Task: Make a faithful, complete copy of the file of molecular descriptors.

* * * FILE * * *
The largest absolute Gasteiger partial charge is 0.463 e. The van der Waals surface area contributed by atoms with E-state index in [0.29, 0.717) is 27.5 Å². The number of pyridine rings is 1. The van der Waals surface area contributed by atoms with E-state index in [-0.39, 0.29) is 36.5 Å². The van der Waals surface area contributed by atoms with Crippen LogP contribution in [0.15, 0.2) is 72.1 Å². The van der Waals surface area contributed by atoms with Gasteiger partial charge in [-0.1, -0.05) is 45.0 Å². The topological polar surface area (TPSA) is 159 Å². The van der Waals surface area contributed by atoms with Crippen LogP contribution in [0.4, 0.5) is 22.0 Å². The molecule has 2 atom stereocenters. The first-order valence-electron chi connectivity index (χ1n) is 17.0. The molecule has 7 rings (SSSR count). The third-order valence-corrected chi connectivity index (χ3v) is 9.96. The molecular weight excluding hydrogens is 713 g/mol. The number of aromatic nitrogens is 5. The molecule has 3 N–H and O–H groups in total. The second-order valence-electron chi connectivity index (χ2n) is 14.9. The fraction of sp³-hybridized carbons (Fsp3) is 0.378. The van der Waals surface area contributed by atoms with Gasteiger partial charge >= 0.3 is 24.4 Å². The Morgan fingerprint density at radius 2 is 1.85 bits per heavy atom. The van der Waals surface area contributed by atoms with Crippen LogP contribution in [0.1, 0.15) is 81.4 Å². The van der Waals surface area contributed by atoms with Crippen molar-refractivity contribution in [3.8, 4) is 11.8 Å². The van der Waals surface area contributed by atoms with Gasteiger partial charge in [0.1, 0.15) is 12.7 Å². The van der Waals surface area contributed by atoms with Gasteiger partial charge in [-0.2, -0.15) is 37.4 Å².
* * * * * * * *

The largest absolute Gasteiger partial charge is 0.463 e. The van der Waals surface area contributed by atoms with E-state index in [0.29, 0.717) is 27.5 Å². The number of pyridine rings is 1. The van der Waals surface area contributed by atoms with E-state index in [-0.39, 0.29) is 36.5 Å². The van der Waals surface area contributed by atoms with Crippen LogP contribution in [0.15, 0.2) is 72.1 Å². The van der Waals surface area contributed by atoms with Gasteiger partial charge in [-0.1, -0.05) is 45.0 Å². The topological polar surface area (TPSA) is 159 Å². The van der Waals surface area contributed by atoms with Crippen LogP contribution in [0.4, 0.5) is 22.0 Å². The molecule has 2 atom stereocenters. The first-order valence-electron chi connectivity index (χ1n) is 17.0. The molecule has 7 rings (SSSR count). The third-order valence-corrected chi connectivity index (χ3v) is 9.96. The molecular weight excluding hydrogens is 713 g/mol. The number of aromatic nitrogens is 5. The molecule has 3 N–H and O–H groups in total. The second-order valence-electron chi connectivity index (χ2n) is 14.9. The fraction of sp³-hybridized carbons (Fsp3) is 0.378. The van der Waals surface area contributed by atoms with Gasteiger partial charge >= 0.3 is 24.4 Å². The Morgan fingerprint density at radius 2 is 1.85 bits per heavy atom. The van der Waals surface area contributed by atoms with Crippen LogP contribution in [0.1, 0.15) is 81.4 Å². The van der Waals surface area contributed by atoms with Crippen molar-refractivity contribution in [3.8, 4) is 11.8 Å². The van der Waals surface area contributed by atoms with Gasteiger partial charge in [0.1, 0.15) is 12.7 Å². The van der Waals surface area contributed by atoms with Gasteiger partial charge in [-0.2, -0.15) is 37.4 Å².